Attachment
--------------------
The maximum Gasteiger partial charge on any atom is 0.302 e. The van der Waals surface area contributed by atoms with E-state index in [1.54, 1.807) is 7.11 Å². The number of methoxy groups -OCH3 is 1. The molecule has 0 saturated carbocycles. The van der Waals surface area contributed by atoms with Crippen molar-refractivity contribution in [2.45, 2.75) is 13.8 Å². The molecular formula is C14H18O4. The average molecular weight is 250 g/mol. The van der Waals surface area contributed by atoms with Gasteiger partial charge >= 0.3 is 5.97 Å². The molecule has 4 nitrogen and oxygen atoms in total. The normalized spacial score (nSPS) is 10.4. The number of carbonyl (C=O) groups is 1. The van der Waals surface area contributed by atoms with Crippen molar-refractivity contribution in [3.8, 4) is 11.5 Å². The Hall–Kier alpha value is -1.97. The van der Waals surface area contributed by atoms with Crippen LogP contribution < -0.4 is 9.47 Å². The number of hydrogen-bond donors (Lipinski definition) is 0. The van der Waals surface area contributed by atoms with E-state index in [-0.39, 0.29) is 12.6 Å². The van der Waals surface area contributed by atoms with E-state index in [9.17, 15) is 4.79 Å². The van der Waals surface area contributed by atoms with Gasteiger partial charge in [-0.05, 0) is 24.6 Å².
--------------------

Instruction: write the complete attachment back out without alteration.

The maximum Gasteiger partial charge on any atom is 0.302 e. The van der Waals surface area contributed by atoms with E-state index in [1.54, 1.807) is 7.11 Å². The number of methoxy groups -OCH3 is 1. The molecule has 0 saturated carbocycles. The van der Waals surface area contributed by atoms with Crippen molar-refractivity contribution in [2.45, 2.75) is 13.8 Å². The molecular formula is C14H18O4. The average molecular weight is 250 g/mol. The van der Waals surface area contributed by atoms with Gasteiger partial charge >= 0.3 is 5.97 Å². The molecule has 4 nitrogen and oxygen atoms in total. The normalized spacial score (nSPS) is 10.4. The number of carbonyl (C=O) groups is 1. The van der Waals surface area contributed by atoms with Crippen molar-refractivity contribution in [3.8, 4) is 11.5 Å². The Hall–Kier alpha value is -1.97. The van der Waals surface area contributed by atoms with Crippen LogP contribution < -0.4 is 9.47 Å². The number of hydrogen-bond donors (Lipinski definition) is 0. The van der Waals surface area contributed by atoms with E-state index in [-0.39, 0.29) is 12.6 Å². The van der Waals surface area contributed by atoms with E-state index in [9.17, 15) is 4.79 Å². The van der Waals surface area contributed by atoms with Gasteiger partial charge in [-0.05, 0) is 24.6 Å².